About

Hospital Arms

Hospital Arms

According to local history, a Joseph Henry Ezra, born in Manchester in 1846 and discharged from the 11th Hussars at his own request whilst stationed in Colchester, took on the beer house around 1885. Joseph died in 1891 and his widow Mary Ann took over the licence. She died in 1907, and their daughter and son-in-law, Ada and Herbert Bibby, took over until Herbert’s death in 1923. Truman’s sent their beer from London by sailing barge to the Hythe and thence to the pub by horse drawn dray.

Apparently, there was always a jar of home produced pickled onions on the bar, as bread, cheese and pickled onions were sold together with a pint of beer and clay pipe full of tobacco.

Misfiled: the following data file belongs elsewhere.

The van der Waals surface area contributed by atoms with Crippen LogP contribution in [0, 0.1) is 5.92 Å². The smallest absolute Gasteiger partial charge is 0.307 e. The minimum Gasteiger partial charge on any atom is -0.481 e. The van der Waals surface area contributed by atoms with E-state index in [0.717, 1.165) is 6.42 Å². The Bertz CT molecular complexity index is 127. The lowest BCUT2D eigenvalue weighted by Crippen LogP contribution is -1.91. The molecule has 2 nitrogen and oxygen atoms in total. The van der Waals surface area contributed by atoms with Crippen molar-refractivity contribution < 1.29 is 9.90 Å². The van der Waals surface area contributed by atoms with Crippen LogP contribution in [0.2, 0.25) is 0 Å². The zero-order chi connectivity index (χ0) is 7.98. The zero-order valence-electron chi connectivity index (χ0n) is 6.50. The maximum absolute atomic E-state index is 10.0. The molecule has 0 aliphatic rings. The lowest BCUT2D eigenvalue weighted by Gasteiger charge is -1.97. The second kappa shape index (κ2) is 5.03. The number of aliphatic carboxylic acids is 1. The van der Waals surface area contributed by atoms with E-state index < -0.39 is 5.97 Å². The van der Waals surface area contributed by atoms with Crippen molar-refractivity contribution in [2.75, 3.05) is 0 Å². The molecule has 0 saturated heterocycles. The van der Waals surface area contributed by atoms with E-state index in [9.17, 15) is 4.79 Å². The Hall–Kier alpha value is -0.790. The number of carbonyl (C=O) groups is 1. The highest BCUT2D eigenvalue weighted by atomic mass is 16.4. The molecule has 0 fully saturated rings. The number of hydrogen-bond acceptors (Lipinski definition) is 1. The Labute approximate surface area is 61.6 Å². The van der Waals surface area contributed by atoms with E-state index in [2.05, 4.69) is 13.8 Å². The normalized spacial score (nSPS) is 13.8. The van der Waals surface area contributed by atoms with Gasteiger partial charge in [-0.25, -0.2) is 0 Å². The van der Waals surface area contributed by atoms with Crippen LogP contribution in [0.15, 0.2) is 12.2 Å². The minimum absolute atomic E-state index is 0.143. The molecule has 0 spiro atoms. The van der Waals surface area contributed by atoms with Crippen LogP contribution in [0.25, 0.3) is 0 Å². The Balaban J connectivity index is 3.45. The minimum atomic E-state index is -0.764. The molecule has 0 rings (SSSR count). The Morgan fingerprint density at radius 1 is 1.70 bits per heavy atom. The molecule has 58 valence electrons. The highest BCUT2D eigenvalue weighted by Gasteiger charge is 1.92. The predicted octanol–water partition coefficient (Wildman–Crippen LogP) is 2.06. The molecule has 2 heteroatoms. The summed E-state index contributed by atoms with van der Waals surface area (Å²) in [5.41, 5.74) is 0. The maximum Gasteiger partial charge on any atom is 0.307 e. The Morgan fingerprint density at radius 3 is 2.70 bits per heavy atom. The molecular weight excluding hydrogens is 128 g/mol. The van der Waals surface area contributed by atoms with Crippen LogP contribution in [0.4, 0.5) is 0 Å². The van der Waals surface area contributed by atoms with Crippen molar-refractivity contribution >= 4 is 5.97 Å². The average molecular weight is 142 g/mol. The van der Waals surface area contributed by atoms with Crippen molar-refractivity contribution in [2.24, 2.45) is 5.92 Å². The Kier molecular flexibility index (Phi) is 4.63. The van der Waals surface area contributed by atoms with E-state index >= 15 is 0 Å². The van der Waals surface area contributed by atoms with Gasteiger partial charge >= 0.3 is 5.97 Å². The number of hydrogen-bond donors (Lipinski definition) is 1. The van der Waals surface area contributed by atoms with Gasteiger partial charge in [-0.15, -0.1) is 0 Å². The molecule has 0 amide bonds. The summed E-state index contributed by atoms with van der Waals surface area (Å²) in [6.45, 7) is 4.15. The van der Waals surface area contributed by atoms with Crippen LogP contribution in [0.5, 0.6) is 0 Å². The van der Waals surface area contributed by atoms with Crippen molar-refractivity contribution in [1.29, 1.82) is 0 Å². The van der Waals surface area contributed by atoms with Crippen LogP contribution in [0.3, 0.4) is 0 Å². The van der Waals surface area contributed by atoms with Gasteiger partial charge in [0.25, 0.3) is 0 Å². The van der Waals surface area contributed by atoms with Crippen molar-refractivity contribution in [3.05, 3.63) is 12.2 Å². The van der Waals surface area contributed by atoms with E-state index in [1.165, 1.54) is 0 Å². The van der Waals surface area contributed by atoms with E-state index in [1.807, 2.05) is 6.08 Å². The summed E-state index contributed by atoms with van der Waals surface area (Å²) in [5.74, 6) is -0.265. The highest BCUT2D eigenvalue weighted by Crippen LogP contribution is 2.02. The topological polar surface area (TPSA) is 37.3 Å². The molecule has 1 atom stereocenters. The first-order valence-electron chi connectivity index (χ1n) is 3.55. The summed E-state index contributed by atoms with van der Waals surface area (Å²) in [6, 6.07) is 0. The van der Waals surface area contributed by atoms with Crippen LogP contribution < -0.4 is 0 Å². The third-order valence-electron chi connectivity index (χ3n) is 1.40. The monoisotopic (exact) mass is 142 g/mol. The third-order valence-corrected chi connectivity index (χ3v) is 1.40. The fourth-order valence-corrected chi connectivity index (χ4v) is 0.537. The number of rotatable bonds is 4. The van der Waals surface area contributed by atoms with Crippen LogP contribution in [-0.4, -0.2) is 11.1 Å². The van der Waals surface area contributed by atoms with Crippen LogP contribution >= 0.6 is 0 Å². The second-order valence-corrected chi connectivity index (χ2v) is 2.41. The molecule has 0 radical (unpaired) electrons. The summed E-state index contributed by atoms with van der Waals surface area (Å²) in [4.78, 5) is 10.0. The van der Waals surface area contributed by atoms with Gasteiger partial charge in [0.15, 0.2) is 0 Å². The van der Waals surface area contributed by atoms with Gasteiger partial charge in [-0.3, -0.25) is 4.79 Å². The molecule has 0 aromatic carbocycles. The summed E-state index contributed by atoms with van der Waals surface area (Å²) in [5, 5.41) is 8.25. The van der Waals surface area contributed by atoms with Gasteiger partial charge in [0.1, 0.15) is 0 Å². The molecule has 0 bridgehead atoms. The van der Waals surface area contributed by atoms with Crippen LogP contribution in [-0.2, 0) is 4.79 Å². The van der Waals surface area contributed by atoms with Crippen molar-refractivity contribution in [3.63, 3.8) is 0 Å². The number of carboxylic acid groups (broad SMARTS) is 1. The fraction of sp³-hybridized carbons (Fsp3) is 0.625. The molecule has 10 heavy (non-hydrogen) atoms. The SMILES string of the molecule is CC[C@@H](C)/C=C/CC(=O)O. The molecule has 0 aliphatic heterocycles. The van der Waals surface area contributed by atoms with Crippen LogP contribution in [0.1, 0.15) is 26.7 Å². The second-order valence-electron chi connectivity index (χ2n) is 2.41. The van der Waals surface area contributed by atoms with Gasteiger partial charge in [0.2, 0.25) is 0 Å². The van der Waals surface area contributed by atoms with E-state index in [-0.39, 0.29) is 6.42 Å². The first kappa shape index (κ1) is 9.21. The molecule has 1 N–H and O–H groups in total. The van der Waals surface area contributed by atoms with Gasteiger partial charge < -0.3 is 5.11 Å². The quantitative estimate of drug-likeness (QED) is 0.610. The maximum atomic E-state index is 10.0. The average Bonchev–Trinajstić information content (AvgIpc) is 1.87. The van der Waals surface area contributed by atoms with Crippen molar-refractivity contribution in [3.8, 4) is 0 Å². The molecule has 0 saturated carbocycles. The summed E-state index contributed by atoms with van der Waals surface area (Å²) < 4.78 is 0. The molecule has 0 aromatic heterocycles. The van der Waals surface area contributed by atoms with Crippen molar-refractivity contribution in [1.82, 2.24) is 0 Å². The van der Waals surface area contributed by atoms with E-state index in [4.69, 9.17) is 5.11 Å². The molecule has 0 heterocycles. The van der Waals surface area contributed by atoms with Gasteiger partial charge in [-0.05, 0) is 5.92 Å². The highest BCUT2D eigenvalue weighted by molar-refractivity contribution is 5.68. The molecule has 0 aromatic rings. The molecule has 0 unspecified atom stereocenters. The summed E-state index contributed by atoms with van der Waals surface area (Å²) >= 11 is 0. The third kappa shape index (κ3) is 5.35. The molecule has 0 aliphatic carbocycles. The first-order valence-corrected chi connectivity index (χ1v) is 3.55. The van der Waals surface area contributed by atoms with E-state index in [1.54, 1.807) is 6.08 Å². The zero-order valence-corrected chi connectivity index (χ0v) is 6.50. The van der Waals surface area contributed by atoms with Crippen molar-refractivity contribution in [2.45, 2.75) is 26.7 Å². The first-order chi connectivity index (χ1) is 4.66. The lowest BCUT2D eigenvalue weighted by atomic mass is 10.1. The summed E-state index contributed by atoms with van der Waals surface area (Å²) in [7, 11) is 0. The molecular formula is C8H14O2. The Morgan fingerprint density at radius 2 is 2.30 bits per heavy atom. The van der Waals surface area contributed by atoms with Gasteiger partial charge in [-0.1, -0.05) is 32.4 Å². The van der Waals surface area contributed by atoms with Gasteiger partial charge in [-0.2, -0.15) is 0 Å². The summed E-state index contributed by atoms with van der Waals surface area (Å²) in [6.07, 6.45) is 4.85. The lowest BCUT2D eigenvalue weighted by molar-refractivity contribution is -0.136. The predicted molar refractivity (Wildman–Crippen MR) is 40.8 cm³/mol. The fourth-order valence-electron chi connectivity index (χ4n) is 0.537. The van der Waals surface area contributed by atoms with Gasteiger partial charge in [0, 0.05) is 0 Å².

Before the 1914-1918 war, the pub would open at 6.00 am for the benefit of the servants (gardeners, grooms, coachmen etc) going to work at the big houses of the gentry in the Lexden Road area.

Joseph’s granddaughter, Mabel, grew up in the pub and remembers having to empty the spittoon, a job she hated. When she married in 1912 on Christmas Day (the only day that the pub was closed), a newspaper report of the wedding noted that the presents included a ‘music stool with cabinet from the pub’s Loan Club members’.

Over time, the pub became known as Ward 9 by doctors and staff alike, seemingly to allay suspicion amongst patients that their care was in the hands of drunkards. The hospital ceased its main business in the 1980s with the building of a new hospital in Turner Road, making it opportune to change the pub’s name to the Tap & Spile.

In the late 1990s, it reverted to the Hospital Arms.